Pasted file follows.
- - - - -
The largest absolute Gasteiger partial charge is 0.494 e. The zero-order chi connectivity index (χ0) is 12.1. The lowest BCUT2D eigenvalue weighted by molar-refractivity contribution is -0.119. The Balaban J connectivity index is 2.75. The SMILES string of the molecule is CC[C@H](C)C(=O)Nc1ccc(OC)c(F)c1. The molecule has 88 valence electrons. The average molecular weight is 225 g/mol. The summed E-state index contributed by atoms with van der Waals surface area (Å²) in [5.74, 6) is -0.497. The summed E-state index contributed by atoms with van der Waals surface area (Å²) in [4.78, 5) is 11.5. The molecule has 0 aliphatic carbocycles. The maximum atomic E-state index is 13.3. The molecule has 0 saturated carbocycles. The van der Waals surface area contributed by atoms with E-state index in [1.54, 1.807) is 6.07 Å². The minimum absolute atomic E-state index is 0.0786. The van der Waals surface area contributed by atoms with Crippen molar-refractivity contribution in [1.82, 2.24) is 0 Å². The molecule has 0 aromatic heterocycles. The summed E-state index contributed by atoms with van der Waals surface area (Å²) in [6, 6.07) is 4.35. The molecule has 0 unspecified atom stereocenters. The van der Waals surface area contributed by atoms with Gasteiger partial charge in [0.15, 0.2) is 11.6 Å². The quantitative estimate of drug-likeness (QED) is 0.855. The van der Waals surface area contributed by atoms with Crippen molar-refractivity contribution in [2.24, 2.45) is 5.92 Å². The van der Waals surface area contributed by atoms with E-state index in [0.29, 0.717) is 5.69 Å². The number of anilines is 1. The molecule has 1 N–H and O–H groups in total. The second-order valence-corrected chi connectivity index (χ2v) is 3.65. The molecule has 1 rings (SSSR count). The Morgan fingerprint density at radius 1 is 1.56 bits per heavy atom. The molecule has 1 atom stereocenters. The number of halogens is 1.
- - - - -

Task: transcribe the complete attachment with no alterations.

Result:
The largest absolute Gasteiger partial charge is 0.494 e. The zero-order chi connectivity index (χ0) is 12.1. The lowest BCUT2D eigenvalue weighted by molar-refractivity contribution is -0.119. The Balaban J connectivity index is 2.75. The SMILES string of the molecule is CC[C@H](C)C(=O)Nc1ccc(OC)c(F)c1. The molecule has 88 valence electrons. The average molecular weight is 225 g/mol. The summed E-state index contributed by atoms with van der Waals surface area (Å²) in [5.74, 6) is -0.497. The summed E-state index contributed by atoms with van der Waals surface area (Å²) in [4.78, 5) is 11.5. The molecule has 0 aliphatic carbocycles. The maximum atomic E-state index is 13.3. The molecule has 0 saturated carbocycles. The van der Waals surface area contributed by atoms with E-state index in [1.54, 1.807) is 6.07 Å². The minimum absolute atomic E-state index is 0.0786. The van der Waals surface area contributed by atoms with Crippen molar-refractivity contribution in [1.82, 2.24) is 0 Å². The molecule has 0 aromatic heterocycles. The summed E-state index contributed by atoms with van der Waals surface area (Å²) in [6, 6.07) is 4.35. The molecule has 0 unspecified atom stereocenters. The van der Waals surface area contributed by atoms with Gasteiger partial charge in [0.15, 0.2) is 11.6 Å². The quantitative estimate of drug-likeness (QED) is 0.855. The van der Waals surface area contributed by atoms with Crippen molar-refractivity contribution in [2.24, 2.45) is 5.92 Å². The van der Waals surface area contributed by atoms with E-state index in [0.29, 0.717) is 5.69 Å². The number of anilines is 1. The molecule has 1 N–H and O–H groups in total. The second-order valence-corrected chi connectivity index (χ2v) is 3.65. The molecule has 1 rings (SSSR count). The Morgan fingerprint density at radius 1 is 1.56 bits per heavy atom. The molecule has 1 atom stereocenters. The number of halogens is 1.